My mother has provided me with unwavering support that has proven to be vital for me to maximize my potential. Throughout my life, she constantly made sacrifices in order to create new opportunities for my personal, educational and emotional development. Whether it was listening to me vent about the stress-inducing issue of the week or pushing me to take that extra class to see if I like it, there is no doubt that my pedagogical progression would have fallen short of law school (and, likely much shorter) without this remarkable human in my life.
You don’t have to be a fan of the TV series Black Mirror to realize that our world is becoming more computationally driven. Yet, being a fan may help you recognize the dangerous ways that technology can expand to affect how society operates. Ever since I began law school just a few months ago, I’ve been led to consider the role that courts will play in organizing and controlling new scientific frontiers. An increasingly important feature of future courts will be mathematical literacy. Unfortunately, based on empirical data, our courts system has not been very effective at analyzing empirical data.
The Supreme Court recently heard arguments grounded in statistics related to partisan gerrymandering in Gill v. Whitford. Many judges seemed dismissive of a mathematical tool, called the efficiency gap, that aims to measure the extent of partisan gerrymandering. The computation simply involves taking the difference between each party’s “wasted” votes, divided by the total number of votes cast. The court suggested that the lack of public understanding would make this standard arbitrary and erode the legitimacy of the court. Meanwhile, I’ve spent the last two months of law school rigorously attempting to internalize foundational legal concepts that I’m certain are puzzling to most lay people.
The personal statement section of the law school application can sometimes seem like an artificial reconstruction of particular stories in a person’s life that is carefully molded solely to convince administrators that they should choose one individual over the thousands of other people they evaluate. And, for some, the statement turns out to be exactly that. Yet, the process of writing my personal statement forced me to re-evaluate my pedagogical journey in attempting to justify to myself why I was going to law school and what I could possibly do afterwards. Thus, I can think of no better introduction to who I am for the readers of BC Law: Impact than the personal statement that put me on this path.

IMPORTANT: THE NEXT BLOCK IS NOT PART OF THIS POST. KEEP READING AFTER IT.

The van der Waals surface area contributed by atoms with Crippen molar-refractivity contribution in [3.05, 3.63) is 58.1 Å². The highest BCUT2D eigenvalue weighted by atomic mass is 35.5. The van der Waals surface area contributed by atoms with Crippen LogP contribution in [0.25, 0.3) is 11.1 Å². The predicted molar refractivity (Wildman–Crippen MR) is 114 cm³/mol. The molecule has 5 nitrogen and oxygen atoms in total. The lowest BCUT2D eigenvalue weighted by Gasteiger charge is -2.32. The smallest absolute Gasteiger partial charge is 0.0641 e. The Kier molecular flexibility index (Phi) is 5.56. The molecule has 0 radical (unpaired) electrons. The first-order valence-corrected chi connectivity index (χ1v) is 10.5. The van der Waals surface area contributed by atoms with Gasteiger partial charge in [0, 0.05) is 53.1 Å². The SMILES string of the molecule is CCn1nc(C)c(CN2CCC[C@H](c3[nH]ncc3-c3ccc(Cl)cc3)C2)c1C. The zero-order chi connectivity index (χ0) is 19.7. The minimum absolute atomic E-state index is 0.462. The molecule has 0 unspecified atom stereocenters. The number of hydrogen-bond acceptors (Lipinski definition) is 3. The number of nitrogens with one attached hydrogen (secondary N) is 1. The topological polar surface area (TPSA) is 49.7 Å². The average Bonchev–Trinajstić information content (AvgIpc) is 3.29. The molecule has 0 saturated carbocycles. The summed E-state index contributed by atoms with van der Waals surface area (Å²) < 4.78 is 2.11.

I see each person as an accumulation of his or her experiences. More specifically, they are a representation of the events, cultures, opinions, ideas and ideologies that shaped who they are and inform their perspective. This perspective, in turn, shapes how they see the world, and how they understand their responsibility to other people.
Now, what is my perspective? I was born in San Juan, Puerto Rico to parents of Spanish and Cuban ancestry. My maternal grandmother was raised in San Juan by her grandfather, Jose de Diego, an active voice of the Puerto Rican independence movement in the late nineteenth century. As an independentista, he fought for sovereignty and the equal rights of Puerto Ricans under colonial rule. My grandmother was a firsthand witness of his struggle for equality, as the status of our island was debated and its future decided. Although neither of my parents were able to attend college, they worked long hours to start a cargo business from the ground up. Consequently, my grandmother took care of me during much of my early years and I have vivid memories of coming home to sit on her lap and listen to stories of de Diego’s battle for the people of Puerto Rico.